|John Cooper Clarke|
Photograph by Ki Price
John Cooper Clarke: ‘Impotent rage is my default setting. Specifically when it comes to politics’
The poet, 67, on late fatherhood, not liking crowds, and being a control freak
‘A dry martini and the odd flutter on the nags are my lasting vices’ John Cooper Clarke
Saturday 11 June 2016 14.00 BST
It only takes one person to change a lot of minds. I went to what can only be described as a slum school in Salford – rough and full of trainee punks – but I was very lucky in that I had one inspiring teacher, John Malone, who gave the whole class an interest in romantic poetry. Somehow he created a hothouse, competitive atmosphere. Poetry, because of him, became a macho thing at our school, and we discovered very quickly that it was a great way to impress chicks.
I’m not fond of crowds. I’m no jittery neurotic, but I don’t really want to be surrounded by a lot of people if I have a choice. A big audience though… now that I love.
By the 80s, anything to do with punk was perceived as rancid. Me being known as the “punk poet” meant my work and I plummeted. I spent a decade living a feral existence on very little, and heroin became a big part of that. Slowly, with help, I managed to get myself out.
Impotent rage is my default setting. Specifically when it comes to politics. I can’t believe the ideas people walk around with. I try not to get too upset but it’s got to the point where I’d like to stop reading the news, as I’m infuriated on a daily basis.
I worry about other people’s kids. I watched a guy in the street yesterday pushing his daughter in a pram while he had his phone wedged between his ear and shoulder. The thought of him crossing the road without looking horrified me.
A dry martini and the odd flutter on the nags are my lasting vices. I don’t drink until after 6pm – I’m no lush – but a few glasses of wine with dinner and chat is a nice way to spend an evening, isn’t it?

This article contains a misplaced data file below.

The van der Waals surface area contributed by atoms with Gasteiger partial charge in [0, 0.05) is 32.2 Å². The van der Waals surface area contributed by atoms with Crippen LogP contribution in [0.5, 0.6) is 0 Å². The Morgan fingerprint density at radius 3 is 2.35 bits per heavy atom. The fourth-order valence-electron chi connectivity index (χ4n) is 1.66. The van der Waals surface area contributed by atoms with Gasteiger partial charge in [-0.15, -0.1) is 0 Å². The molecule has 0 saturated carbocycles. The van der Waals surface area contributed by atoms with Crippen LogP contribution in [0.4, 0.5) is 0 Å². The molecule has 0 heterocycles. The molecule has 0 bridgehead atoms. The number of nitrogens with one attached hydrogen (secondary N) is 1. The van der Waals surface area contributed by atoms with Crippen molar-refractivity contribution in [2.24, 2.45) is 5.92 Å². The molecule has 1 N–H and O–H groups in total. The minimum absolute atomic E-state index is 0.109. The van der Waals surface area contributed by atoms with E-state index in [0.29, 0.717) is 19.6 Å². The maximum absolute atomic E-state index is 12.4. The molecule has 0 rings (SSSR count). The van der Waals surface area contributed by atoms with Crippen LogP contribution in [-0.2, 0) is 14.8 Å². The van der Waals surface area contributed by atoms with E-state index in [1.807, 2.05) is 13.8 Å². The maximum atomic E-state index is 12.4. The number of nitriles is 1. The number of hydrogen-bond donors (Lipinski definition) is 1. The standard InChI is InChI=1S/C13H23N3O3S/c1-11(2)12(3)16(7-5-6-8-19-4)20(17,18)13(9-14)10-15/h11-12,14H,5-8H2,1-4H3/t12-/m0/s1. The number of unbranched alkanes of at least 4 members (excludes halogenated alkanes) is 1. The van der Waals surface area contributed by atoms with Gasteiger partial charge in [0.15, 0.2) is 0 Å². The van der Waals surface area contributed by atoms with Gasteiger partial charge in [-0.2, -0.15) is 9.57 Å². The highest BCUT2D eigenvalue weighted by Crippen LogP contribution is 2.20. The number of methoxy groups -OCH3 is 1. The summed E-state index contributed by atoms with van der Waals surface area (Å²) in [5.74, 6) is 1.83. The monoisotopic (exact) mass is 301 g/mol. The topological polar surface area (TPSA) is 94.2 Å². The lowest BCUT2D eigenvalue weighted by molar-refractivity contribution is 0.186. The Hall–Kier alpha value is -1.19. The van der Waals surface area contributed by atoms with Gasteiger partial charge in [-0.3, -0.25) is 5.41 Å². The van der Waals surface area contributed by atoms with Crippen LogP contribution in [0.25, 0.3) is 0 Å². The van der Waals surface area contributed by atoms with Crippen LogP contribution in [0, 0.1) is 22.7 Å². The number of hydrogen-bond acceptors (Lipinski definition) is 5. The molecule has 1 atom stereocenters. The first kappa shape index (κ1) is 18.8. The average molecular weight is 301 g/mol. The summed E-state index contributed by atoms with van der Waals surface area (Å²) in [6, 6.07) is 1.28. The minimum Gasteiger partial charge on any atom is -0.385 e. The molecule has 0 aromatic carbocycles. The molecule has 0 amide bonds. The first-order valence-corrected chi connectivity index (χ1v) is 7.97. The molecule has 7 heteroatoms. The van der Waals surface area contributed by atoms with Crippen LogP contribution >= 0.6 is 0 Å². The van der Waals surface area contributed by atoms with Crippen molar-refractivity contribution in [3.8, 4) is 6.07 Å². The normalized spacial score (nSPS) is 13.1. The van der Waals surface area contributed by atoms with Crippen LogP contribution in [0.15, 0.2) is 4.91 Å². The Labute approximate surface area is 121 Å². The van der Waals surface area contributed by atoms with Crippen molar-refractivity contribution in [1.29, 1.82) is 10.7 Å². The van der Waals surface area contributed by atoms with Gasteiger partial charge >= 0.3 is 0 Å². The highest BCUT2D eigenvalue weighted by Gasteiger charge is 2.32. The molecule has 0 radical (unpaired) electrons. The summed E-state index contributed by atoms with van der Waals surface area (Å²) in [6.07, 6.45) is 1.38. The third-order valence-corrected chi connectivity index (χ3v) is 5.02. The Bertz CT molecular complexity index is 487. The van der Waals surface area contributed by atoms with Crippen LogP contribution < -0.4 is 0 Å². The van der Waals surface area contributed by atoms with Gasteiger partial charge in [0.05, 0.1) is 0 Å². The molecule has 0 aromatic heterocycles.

The last time I cried was today, when I heard an old friend had died. I’ve said goodbye to a lot of my pals in recent years. I guess it’s an occupational hazard at this point in my life.
If I’d have known how much fun fatherhood would be, I would have started way earlier than 45. I know that men can still father children into their late years, but we decided not to. My daughter is a great kid.
Films are one of my greatest loves. Old films, with proper film stars like John Wayne and Dean Martin. You don’t get screen stars of that magnitude any more. Most of them couldn’t chew gum and fart at the same time.
I’m writing more poetry now than everbecause the world is infuriating. My poetry can come from anger at something on the telly or the radio, and then it just blurts out. It’s always about real stuff – I don’t have time for fiction or fantasy.
I’m a total control freak. If I wasn’t a poet, I’d probably be some tin-pot dictator of a banana republic. Whatever I do, I’ve got to be in charge.
I’ve turned into my dad. He was always a bit of a comedian. My aunts used to say that I was a miniature version of him and encouraged me to be entertaining, but it’s only now when I bet on a horse or have a drink that I see that I’m actually morphing into him.
I look like a ruined matinée idol. I fucking hate getting old, but it’s too late to complain – I’m already there.